Our voyage is quite the amazing flight,
Taking us over vast mountains and seas,
So you want to make sure you travel light
In order to avoid the weary fees.
It is not always about the comfort
As you make your way in these foreign lands.
It should be more of what you can report
Instead of what you brought back with your hands.
It’s another piece for your collection
That weighs on your soul as you move forward.
The clutter will become a distraction,
Keeping you from how far you could have soared.
It is things that keep you tied to the ground;
Freedom comes from not having it around.
I used to teach a story by D.H. Lawrence called “Things”. It was a story of a couple who started to teach overseas, and because of that they collected storage units all over the world where they could keep their things. I will include a copy of the link to the story at the bottom of this post so if you want to read it you can. But the main idea behind the story was freedom. Are we truly free if we are tied to our things. I would really make the point with my students when I would ask them at the end of the lesson, “Do we own our possession, or do our possessions own us?” Many of them would believe that they were the ones that were in control in these situations because there was no way an inanimate object could control a person, but we started talking about houses and the amount of work that went into maintaining them, cars and the amount of money that it costs to keep them running, and they would really get angry with me when we started to explore our relationships with our phones.
I talked to them for a position of superiority, thinking I was above all of that nonsense of letting my possessions become the more important part of our relationship, but this was until I moved overseas. I knew that there would be certain things that I would like to keep, and I got a storage unit so that I could keep those things. I even have a monthly bill automatically paid so that I don’t lose my possessions on the rare chance that I forgot to pay a bill. It wasn’t a big unit, but I still packed it with various things. And despite this, I still got rid of a lot of stuff. I had simplified my life or so I thought.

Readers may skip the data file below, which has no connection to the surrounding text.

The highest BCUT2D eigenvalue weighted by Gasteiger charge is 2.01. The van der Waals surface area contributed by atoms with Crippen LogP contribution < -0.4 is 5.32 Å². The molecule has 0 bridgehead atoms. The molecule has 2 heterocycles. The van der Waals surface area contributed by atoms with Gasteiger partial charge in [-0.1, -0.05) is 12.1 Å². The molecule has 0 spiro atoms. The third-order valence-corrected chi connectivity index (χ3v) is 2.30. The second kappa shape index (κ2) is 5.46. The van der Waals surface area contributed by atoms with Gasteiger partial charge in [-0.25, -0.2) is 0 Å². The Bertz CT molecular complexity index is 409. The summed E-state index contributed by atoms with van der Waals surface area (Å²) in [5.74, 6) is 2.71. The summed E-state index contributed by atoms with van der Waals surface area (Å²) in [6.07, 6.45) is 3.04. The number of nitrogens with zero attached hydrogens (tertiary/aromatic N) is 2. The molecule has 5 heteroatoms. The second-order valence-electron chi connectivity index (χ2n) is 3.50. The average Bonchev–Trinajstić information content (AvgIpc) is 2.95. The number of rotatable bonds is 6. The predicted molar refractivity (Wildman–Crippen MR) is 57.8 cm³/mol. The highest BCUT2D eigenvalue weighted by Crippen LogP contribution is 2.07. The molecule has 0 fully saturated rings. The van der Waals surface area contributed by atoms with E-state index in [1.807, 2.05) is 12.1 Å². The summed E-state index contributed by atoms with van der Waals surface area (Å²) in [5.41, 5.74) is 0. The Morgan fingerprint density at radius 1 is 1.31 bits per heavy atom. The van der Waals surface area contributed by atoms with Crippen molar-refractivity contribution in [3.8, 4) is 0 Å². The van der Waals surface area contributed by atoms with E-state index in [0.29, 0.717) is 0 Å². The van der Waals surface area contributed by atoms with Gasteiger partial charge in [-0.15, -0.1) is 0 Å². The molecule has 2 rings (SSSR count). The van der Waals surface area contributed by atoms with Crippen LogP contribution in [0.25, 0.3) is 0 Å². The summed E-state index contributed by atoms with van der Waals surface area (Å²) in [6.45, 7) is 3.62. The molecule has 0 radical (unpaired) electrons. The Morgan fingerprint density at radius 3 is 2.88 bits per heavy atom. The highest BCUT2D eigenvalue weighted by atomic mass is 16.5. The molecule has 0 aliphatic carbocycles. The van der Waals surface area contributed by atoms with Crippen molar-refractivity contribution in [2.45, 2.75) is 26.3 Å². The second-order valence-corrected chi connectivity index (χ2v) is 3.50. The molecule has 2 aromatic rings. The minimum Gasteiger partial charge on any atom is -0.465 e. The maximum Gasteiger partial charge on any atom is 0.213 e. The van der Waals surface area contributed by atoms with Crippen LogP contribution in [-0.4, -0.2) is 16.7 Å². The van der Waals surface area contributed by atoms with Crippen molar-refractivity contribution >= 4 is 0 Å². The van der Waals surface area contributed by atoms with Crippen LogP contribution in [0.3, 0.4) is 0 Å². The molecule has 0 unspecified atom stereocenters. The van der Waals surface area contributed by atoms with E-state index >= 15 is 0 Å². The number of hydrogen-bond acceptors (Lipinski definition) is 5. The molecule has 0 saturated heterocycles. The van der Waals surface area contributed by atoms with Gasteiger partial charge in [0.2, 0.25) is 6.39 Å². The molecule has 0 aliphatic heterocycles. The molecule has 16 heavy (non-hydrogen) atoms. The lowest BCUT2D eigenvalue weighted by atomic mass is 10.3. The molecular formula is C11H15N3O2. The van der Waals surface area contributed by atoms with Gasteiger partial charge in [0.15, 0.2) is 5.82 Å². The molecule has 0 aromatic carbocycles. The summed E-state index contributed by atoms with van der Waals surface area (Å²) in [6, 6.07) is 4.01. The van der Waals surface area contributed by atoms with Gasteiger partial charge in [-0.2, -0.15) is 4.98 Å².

But now every time I come back to Denver, I spend a day going over to my storage unit to visit my stuff. I can’t do anything really exciting with it because it is all thrown in a the small space, and some of the stuff that I really would like to visit again was placed far in the back when I started, thinking that I would keep the place well organized. Half of the time I find something and wonder why I kept it at all. It is a part of my life that I have not let go yet, and I wonder if I will ever be able to do so. It is the connection that keeps me coming back to this small little shed in the middle of the city.
I do know that if I ever come back to live in the United States that I will love to have these things, and it will make the transition easier, but I wonder if I will ever need a large home to collect all of my things in. I would have to say that one of the things I really do appreciate about the adventure that I embarked on three years ago is that I no longer need a huge space and a whole bunch of things in order to be happy. I can live a simpler life. I just have one thing hanging over my head that would make it complete, my storage unit. I don’t know if I am ready to get rid of it yet, but I now have a new appreciation of what D.H. Lawrence was getting at with his story. Can I be the master of my possessions or will they always be the master of me?
You can read the story talked about in this post by clicking on the link below: